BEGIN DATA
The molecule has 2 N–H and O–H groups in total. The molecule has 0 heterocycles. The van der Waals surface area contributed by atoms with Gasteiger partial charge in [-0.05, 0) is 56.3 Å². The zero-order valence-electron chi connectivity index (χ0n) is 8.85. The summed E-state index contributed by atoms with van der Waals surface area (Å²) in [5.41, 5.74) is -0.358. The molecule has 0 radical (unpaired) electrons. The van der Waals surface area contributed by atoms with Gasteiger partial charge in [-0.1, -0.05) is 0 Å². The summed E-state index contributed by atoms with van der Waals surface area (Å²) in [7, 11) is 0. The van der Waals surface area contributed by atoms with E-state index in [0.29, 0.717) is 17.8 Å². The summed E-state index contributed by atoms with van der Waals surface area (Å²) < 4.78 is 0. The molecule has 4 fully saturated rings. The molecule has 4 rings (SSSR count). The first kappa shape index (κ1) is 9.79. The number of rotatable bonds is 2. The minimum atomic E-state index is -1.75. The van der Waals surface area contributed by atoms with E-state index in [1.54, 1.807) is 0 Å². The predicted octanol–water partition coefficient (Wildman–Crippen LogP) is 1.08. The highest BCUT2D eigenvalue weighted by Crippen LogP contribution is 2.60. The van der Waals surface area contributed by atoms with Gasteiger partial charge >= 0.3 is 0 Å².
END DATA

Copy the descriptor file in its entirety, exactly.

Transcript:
The molecule has 2 N–H and O–H groups in total. The molecule has 0 heterocycles. The van der Waals surface area contributed by atoms with Gasteiger partial charge in [-0.05, 0) is 56.3 Å². The zero-order valence-electron chi connectivity index (χ0n) is 8.85. The summed E-state index contributed by atoms with van der Waals surface area (Å²) in [5.41, 5.74) is -0.358. The molecule has 0 radical (unpaired) electrons. The van der Waals surface area contributed by atoms with Gasteiger partial charge in [-0.1, -0.05) is 0 Å². The summed E-state index contributed by atoms with van der Waals surface area (Å²) in [7, 11) is 0. The van der Waals surface area contributed by atoms with E-state index in [0.29, 0.717) is 17.8 Å². The summed E-state index contributed by atoms with van der Waals surface area (Å²) < 4.78 is 0. The molecule has 4 fully saturated rings. The molecule has 4 rings (SSSR count). The first kappa shape index (κ1) is 9.79. The number of rotatable bonds is 2. The minimum atomic E-state index is -1.75. The van der Waals surface area contributed by atoms with E-state index in [1.54, 1.807) is 0 Å². The predicted octanol–water partition coefficient (Wildman–Crippen LogP) is 1.08. The highest BCUT2D eigenvalue weighted by Crippen LogP contribution is 2.60. The van der Waals surface area contributed by atoms with Gasteiger partial charge >= 0.3 is 0 Å².